ABA, CBA weigh in on proposal to supervise nonbank payment providers

In a joint letter today, the American Bankers Association and the Consumer Bankers Association expressed tentative support for a Consumer Financial Protection Bureau proposal to regulate large nonbank firms that provide digital payments services, including P2P payments, mobile wallets and other payment apps. However, the associations had serious concerns about language in the proposal that would redefine digital assets and virtual currencies for regulatory purposes.

The proposed rule would allow the CFPB to examine nonbank payment providers to ensure compliance with applicable federal consumer financial protection laws. In their letter, ABA and CBA said it is essential that the same consumer protections provided by banks be provided by nonbanks to their customers when they offer the same services. The associations further recommended that the bureau outline its proposed examination process in greater detail to ensure that nonbanks providing such services are supervised consistently.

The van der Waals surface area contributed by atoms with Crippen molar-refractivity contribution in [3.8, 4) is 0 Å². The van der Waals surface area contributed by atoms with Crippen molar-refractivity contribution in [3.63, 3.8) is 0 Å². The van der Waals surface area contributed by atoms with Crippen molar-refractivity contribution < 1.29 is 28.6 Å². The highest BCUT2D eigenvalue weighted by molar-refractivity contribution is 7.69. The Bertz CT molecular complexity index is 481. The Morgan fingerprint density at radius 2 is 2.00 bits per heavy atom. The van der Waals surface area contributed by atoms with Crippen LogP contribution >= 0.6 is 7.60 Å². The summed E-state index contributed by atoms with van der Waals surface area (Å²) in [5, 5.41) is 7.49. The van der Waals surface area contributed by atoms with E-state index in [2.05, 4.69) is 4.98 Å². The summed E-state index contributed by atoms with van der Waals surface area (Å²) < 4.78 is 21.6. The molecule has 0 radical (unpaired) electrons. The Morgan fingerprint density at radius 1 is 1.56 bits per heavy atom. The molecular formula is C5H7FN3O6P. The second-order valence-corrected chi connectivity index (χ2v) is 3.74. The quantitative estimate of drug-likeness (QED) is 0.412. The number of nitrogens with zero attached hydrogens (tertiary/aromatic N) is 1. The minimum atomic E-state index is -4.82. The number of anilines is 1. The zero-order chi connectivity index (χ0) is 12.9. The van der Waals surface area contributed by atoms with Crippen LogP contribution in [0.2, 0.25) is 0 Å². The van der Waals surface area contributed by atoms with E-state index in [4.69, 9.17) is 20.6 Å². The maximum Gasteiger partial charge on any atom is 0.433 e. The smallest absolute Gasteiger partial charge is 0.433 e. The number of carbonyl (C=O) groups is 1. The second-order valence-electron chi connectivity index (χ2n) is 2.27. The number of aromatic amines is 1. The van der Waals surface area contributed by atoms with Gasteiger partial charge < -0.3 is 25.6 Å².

Still, both associations expressed concern about the CFPB’s proposed expansion of the definition of “funds” to include digital assets and virtual currencies, which would place bitcoin transactions made for household purposes under the definition of “consumer payment transaction.” They recommended the provision be dropped as the bureau gave little underlying justification for making such a substantive change. “The topic of digital asset supervision is larger than consumer protections for payments and should be subject to its own comprehensive public comment and debate process instead of being shoehorned into this rulemaking,” they said.